We have heard a lot of glib talk in recent months about the income of farmers increasing by 17 per cent. Years ago when I was arguing about the price of green peas with the Sugar Company I was told that I was getting 7 per cent more from them than was available on the market but my response to that was that 7 per cent of nothing was nothing. Farmers are working from a very bad base after the disastrous years of 1985 and 1986. We had to rescue farmers in those years. The House had to give support to farmers who could not work their farms. I accept that the dairy farmer who has a reasonable quota is doing fairly well and that those who have set up beef units will survive but tillage farmers are having a rough time. They have not had a 17 per cent increase in their income.
However, it is important to stress that farmers can move into other areas of production and that is fortunate. We salvaged the remnants of an Irish food processing industry. I am not taking much credit for that. We all recall that Erin Foods closed down Midleton and Mallow. The plant in Carlow, an excellent one serviced by farmers owning the best horticultural land in the world, has closed. However, we salvaged the nucleus of that industry and I worked hard on that. I see no reason why we should not expand into the midlands where we have the finest farmland in Europe for this sort of development. We must find out how best to help farmers to stay in business and give young farmers some encouragement to stay here. It is hard to convince them that there is a future at home.
I am very encouraged by the company established in Midleton and Mallow who have an entrée to the British market. I should like to see that company expanding further with the help of farmers in the region. There is a market of 50 million across the water and this company probably ranks at number two or three in that market. Acreage does not really matter. It is a question of motivating them to expand.
It is very difficult to establish a new enterprise. I must be the greatest living expert on the problems encountered when starting something new. I am not blaming the Department but there is a number of people in high places who have a problem for every solution. Perhaps these people have a place but it is a pity we do not have more positive thinking. The system is partly to blame. A person who looks for some financial assistance will be told to wait until the Book of Estimates has been prepared, but at that stage all the State funds have already been allocated. What the nation needs is an investment policy. We have the National Development Corporation, the IDA and other agencies who are doing a good job but when a group of people come together with an idea which requires a lot of money they run into difficulties.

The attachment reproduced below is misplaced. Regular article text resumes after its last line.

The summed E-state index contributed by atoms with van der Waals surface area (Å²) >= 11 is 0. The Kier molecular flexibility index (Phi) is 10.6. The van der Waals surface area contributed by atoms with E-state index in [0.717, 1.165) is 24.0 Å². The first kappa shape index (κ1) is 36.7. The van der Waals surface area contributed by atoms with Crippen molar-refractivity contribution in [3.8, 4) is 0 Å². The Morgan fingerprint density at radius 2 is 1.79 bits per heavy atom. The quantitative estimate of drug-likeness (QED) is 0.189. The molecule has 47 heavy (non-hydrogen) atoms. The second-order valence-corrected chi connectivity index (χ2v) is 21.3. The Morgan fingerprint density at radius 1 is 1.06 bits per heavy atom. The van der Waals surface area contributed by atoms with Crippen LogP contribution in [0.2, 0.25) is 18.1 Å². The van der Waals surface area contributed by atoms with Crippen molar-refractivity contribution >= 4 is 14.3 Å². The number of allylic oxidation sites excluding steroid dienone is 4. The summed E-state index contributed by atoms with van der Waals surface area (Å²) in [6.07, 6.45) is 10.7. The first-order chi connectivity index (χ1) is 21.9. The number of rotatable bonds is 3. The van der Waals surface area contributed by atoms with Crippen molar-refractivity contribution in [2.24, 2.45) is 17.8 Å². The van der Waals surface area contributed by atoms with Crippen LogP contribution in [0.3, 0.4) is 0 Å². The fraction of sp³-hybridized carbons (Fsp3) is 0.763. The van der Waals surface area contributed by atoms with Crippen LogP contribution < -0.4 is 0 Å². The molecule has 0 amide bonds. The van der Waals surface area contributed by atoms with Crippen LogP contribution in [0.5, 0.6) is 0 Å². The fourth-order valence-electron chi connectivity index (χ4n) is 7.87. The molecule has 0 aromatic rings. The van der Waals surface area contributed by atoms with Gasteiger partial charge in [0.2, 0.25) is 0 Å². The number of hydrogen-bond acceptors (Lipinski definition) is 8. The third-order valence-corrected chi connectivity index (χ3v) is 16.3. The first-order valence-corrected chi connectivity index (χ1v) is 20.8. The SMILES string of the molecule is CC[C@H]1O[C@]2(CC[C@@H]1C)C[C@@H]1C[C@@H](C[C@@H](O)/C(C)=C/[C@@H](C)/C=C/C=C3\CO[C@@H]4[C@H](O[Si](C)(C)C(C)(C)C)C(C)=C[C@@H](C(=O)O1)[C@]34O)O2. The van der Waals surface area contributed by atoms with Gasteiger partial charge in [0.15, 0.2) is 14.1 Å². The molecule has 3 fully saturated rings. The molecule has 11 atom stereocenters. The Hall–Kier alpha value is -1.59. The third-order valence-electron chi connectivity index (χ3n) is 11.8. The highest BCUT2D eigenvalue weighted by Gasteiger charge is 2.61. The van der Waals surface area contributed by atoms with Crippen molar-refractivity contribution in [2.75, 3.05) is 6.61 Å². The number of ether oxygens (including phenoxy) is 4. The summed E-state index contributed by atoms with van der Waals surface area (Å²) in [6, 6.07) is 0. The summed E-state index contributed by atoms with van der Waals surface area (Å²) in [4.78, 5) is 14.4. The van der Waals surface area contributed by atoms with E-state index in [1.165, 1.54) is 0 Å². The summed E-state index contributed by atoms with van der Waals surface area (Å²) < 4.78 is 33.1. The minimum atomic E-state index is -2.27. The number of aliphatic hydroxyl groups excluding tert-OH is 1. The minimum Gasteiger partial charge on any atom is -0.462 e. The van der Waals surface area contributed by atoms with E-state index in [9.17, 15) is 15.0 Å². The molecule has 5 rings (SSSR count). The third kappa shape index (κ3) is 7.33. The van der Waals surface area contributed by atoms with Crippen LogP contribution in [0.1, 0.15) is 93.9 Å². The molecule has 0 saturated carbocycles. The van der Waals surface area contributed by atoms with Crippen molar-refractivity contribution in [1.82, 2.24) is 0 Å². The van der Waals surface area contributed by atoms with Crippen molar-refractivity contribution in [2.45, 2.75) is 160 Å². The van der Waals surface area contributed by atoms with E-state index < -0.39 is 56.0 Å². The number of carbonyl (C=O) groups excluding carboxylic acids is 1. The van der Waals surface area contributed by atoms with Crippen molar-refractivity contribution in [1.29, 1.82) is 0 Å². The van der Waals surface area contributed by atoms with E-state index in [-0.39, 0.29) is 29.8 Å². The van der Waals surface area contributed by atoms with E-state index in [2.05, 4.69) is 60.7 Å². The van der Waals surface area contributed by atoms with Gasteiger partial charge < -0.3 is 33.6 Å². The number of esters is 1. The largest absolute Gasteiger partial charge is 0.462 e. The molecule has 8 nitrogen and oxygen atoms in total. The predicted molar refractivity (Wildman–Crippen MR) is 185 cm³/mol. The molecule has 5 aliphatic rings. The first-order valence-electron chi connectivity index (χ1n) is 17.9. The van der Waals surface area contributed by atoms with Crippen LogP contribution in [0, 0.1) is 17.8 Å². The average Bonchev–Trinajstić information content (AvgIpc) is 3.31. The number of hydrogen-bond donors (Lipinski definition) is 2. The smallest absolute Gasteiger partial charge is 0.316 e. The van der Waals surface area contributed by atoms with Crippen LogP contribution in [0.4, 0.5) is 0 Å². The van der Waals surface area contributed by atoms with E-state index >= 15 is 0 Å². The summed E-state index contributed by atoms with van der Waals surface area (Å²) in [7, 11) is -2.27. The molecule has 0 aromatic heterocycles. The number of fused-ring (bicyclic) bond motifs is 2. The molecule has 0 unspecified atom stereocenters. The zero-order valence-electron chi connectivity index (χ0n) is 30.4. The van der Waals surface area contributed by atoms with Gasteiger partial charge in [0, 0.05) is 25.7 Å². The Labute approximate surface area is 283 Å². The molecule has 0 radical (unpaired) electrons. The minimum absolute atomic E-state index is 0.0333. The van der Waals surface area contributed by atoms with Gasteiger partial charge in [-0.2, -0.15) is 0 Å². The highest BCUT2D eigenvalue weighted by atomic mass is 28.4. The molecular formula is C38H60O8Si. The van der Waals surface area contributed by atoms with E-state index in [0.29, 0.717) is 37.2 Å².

Let us take the flax industry as an example. About three years ago I was in Brussels deputising for the then Minister for Agriculture, Deputy Deasy. A document had been produced on the flax industry and it was decided, because of its potential, to support the industry to the tune of £250 per hectare for the foreseeable future. This was music to my ears and those of many others. We set up a programme with the help of the Department of Agriculture, ACOT and AFT and carried out some trials. The second year trials were perhaps too ambitious in that we grew 150 acres. However, we proved that we can do what was done in the 1890s when 70,000 or 80,000 acres of flax were grown. A change occurred when manmade fibres took over but demand is growing again. We spent approximately £80,000 on these experiments but last year the Germans spent £2.4 million on experiments in flax. Our budget was tiny in comparison but we achieved enough to convince everybody that we can do it. How do we get this enterprise going? Who will set up a plant? I do not believe it should be a textile factory. The initial stage is agri-related business. We are having discussions with Waterford Co-operative to see if they will take it on and I hope a small project will start this year. Certainly I will persevere. We must have a policy whereby people with the right ideas will be funded on an equity basis and allowed to start this type of business, forming a co-operative of farmers and growers. We are not talking about making linen. There are groups in the north of Ireland screaming for Irish scutch flax. There is no such thing as Irish linen. All the flax used in the linen industry here comes from Normandy. If for no other reason we should put a lot of effort into this project.
There are other possible enterprises which could be established. There is a market in Paris for 2 million rabbits per annum. We will have a small project ready in the near future but we are experiencing great difficulty in setting it up. We keep meeting the guy with the problem for every solution. Of course, such people have responsibilities but it is vital to give new enterprises the support they need.